Hindes’ wife, Benita, has cared for Kaylee for four years and vows to keep fighting to care for their daughter, saying that the girl’s biological mother will neglect her.
“Kaylee’s our number one priority, and we will do anything to make sure she’s safe,” Benita Hindes told Fox News in a June 27 interview.
Unfortunately, custody battles are all too frequent on deployment — or immediately afterward.
Petty Officer 2nd Class John Moreno deployed in 2007 while his wife was pregnant with his daughter, Vanessa, at their home in Virginia. Upon returning, he found his wife had moved to Arizona and refused to let him see his daughter. He petitioned a judge in Virginia to order her to return his daughter, but he said the judge claimed that he didn't have jurisdiction in the case because Moreno had been given military orders to leave Virginia. Repeated efforts for legal solutions have failed.
Or take the case of Army Lt. Col. Vanessa Benson, who took the step of temporarily transferring custody of her 14-year-old son to her ex-husband when she deployed to Afghanistan in 2009. But when she returned, her ex said it was in their son’s best interest to stay with him for stability. Benson regained custody after months of court hearings and thousands of dollars in legal fees.
Strengthening the law
The Hindes’ legal dilemma sparked outrage that reached all the way to the halls of Congress. Protesters gathered outside the courtroom. A week later, Noe said she did not know Hindes was deployed and postponed all proceedings.
Some lawmakers cited the Hindes case as further evidence of how service member’s legal rights need to be bolstered. One of the foremost champions is Rep. Michael Turner, R-Ohio.
“The law is not being followed” in Hindes’ case, Turner said in a June 20 statement regarding the SCRA. “This law is directly intended to prevent cases like this. But even when the law is followed to the letter, our service members are still placed at a severe disadvantage in child custody proceedings. We need a national standard that ensures the parental rights of our service men and women are properly safeguarded.”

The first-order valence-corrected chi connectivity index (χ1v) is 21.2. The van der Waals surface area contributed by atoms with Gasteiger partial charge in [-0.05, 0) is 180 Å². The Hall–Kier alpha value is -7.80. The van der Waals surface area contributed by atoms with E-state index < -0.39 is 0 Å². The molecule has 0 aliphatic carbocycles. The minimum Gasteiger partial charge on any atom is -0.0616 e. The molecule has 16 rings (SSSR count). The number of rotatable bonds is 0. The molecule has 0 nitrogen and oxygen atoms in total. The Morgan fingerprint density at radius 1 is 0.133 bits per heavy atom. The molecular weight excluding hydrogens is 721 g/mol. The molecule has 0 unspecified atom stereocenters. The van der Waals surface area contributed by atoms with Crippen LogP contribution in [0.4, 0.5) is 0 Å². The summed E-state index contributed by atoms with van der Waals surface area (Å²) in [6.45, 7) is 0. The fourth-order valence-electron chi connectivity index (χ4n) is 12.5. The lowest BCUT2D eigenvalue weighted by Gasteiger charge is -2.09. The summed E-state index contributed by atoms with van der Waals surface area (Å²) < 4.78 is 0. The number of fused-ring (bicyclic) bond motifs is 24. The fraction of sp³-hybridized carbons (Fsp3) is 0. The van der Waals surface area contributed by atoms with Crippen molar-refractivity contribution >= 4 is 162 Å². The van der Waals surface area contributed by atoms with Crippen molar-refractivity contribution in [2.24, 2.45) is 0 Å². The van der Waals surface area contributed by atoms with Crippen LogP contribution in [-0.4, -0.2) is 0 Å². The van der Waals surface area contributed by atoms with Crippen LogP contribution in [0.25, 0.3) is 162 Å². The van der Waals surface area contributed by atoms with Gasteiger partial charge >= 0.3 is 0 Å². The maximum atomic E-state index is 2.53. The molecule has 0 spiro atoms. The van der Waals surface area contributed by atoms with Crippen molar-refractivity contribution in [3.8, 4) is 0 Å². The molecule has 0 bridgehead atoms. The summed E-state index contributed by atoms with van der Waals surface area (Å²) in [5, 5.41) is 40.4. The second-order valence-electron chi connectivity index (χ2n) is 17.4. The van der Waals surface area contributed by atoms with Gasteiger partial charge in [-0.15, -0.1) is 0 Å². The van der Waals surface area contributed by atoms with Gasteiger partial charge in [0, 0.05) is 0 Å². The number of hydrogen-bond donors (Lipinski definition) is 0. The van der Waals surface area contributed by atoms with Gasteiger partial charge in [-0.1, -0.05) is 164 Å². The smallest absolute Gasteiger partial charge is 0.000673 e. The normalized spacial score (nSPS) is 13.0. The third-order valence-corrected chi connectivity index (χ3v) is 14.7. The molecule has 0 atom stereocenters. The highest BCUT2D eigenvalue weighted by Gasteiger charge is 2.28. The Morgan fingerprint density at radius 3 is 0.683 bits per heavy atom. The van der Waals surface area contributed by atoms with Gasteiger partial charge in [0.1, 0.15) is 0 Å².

Turner included protections in this year’s National Defense Authorization Act that state current and future deployment cannot be a factor in child custody decisions. The NDAA passed the House on May 22 and is awaiting Senate approval.
But Turner’s Service Members Family Protection Act has been here before. In fact, it has failed to get Senate approval four times despite being passed by the House of Representatives with no opposition.
This time, however, Turner has the support of former Defense Secretary Robert Gates, who in a Feb. 15 letter agreed that the Defense Department “should change [its] position to one where [they] are willing to consider whether appropriate legislation can be crafted that provides Service members with a federal uniform standard of protection in cases where it is established that military service is the sole factor involved in a child custody decision involving a Service member. ... [W]e should work with Congress to pursue an acceptable legislative formula.”
Turner believes Gates’ support may be enough to push through his provision strengthening SCRA. According to Turner’s office, 13 states have few or no state laws safeguarding troops’ custody rights. Twenty-one have some laws on the book, and 16 have met the Defense Department’s current desired level of protection in child custody cases.
“With continued support amongst members of the House Armed Services Committee, the House as a whole, and now the [former] Secretary of Defense, there is an opportunity to extend military parents the protection they deserve,” Turner said in the statement. “The least we can do is to ensure that our soldiers’ rights as parents are being guarded while they defend our freedom.”
The Detroit Free Press and The Associated Press contributed to this report.